Once you have a mix of ingredients, choose a spot where you would like to set up your compost. You do not always have to have a bin at first, but it helps to purchase or build one.  There are many sites that show simple and low cost directions to make a compost bin. Here is one:  Using a layering method of straw first typically aids in aerating your compost. Thereafter, layer your compost bin with alternating layers of compost and soil. If you can, utilize soil that is from the earth so that the microorganisms will aid in the compost process. Alternate wet table ingredients such as tea bags, moist soil, and coffee grinds with dry ingredients such as leaves and grass.

Many individuals also add manure such as buckwheat or wheatgrass to help their compost bin to be more efficient. Make sure that you place your compost bin in a slightly shaded area as to not dry out in the hot summer months, but somewhere where there is ample rain.

You may need to invest in a cover for your compost bin so that the rain does not drown your compost bin out too much.

Every once in a while give your compost bin a good turn to aerate it.

These are just a few starter tips that should get your compost bin up and running. Composting offers benefits for the soil and also for the environment. Composting reduces landfill waste and provides you with a bountiful vegetable garden.

Decrease Your Electric Bill – Tips For Using Green Energy


This planet is the only one we have, so it is essential that we care for it by using green energy when possible. Environmentally friendly energy comes in many forms, such as solar and wind power. What are ways that you can be more green on a day-to-day basis? Reading on will help you learn more.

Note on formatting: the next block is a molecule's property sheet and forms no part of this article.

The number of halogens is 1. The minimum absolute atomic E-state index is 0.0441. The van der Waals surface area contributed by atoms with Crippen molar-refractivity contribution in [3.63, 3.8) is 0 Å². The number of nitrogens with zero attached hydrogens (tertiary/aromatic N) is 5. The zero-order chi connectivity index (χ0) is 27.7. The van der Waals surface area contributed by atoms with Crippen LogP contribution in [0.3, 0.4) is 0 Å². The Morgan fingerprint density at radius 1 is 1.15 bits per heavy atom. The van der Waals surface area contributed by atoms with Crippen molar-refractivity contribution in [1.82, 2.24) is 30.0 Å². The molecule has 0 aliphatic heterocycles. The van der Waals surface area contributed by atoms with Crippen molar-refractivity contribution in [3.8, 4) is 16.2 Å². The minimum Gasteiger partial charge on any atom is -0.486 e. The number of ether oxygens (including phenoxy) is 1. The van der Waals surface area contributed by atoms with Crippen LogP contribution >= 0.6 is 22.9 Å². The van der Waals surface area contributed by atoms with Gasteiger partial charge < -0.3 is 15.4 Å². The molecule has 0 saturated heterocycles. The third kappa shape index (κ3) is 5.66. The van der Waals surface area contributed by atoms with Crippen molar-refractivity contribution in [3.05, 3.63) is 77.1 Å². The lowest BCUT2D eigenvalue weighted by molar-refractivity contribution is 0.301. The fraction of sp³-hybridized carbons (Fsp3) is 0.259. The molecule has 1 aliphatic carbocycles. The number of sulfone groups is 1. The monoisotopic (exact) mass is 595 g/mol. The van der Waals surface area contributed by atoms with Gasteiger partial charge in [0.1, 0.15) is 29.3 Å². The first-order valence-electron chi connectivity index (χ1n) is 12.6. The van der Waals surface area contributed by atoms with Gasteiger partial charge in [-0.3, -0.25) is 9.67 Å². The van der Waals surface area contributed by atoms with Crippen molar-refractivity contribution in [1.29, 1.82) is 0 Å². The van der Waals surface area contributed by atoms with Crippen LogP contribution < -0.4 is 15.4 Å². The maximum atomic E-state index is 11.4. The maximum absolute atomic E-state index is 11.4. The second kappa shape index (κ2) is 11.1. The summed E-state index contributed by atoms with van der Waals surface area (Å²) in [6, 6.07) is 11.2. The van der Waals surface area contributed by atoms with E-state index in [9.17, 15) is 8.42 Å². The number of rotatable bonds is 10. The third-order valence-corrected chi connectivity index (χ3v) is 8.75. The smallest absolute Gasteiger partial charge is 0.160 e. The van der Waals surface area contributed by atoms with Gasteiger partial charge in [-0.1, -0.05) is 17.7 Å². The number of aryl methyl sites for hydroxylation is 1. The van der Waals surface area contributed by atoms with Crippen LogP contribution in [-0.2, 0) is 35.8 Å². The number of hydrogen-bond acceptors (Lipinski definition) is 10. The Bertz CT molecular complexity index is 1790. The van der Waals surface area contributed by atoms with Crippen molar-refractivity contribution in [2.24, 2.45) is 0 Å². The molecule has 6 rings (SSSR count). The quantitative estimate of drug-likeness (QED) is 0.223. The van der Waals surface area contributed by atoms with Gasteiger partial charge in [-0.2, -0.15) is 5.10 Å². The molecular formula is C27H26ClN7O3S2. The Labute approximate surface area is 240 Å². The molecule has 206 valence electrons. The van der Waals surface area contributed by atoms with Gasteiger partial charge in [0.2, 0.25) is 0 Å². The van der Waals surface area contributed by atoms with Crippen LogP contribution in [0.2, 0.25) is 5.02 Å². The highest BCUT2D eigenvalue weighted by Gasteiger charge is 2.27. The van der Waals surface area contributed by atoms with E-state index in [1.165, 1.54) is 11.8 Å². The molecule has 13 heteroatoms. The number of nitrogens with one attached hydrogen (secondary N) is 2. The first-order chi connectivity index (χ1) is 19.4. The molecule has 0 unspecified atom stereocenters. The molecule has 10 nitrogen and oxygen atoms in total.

Get Involved with Green Energy

With the popularity of green energy these days, new jobs are always being created. Be receptive to the idea of entering the green energy field. This could be a transition that benefits you or your family. Discover new jobs that are connected to green energy, such as a wind technician or solar technician.

Think Green in Your Home

Get your home greener by being more responsible with how much light you are using. When the days are longer, leave your lights off as long as possible. Install dimmers so that you can adjust how much light you actually use. In other areas, consider using sensors or timers to make sure that lights are not left on for longer than needed. Make your own ice in the freezer, forget your fridge’s ice maker and save energy. Though automatic ice makers may seem convenient, they often break a lot and waste a lot of energy. The ice maker may not be sealed properly; if the seal leaks, your freezer’s internal temperature will rise. Avoid these issues altogether by making ice in trays. Switch to a solar water heater to heat your pools, showers, hot tubs and kitchen faucets to save money. Solar water heaters use solar energy in an efficient way to heat your water. While many of these upgrades have high up-front costs, they may qualify for tax credits or other rebates.

A good tip in order to save energy for people who cook is to make use of lids while cooking. You can trap heat in your pans using lids so that you can keep the stove’s burners on lower temperature settings.

You can use ceiling fans in the winter. Switch them to rotate in a clockwise position, which pushes warm air back down where you need it, and reduces your overall heating needs. Running the heater less frequently will more than compensate for any electricity used by the fan. Install solar panels to face the sun. The Northern Hemisphere has to have panels facing the south. The angle should be placed at equal to your latitude plus 15 degrees. This will help you get the most energy from the sun. If you want to have hot water, but at a lower cost, then check into solar energy. Purchase a hot water system that uses solar energy. There are direct circulation systems and also direct ones. You’re better off with an indirect system if you are worried about pipes freezing during the winter. Tankless water heaters still require power to heat the water, but they heat only the water that you want to use, rather than heating a tank of water that you’re not always using. You can either get a tankless heater for your entire house or for a only one faucet. You can get rid of your old, tank style water heater and switch it out with a new, greener, tankless one.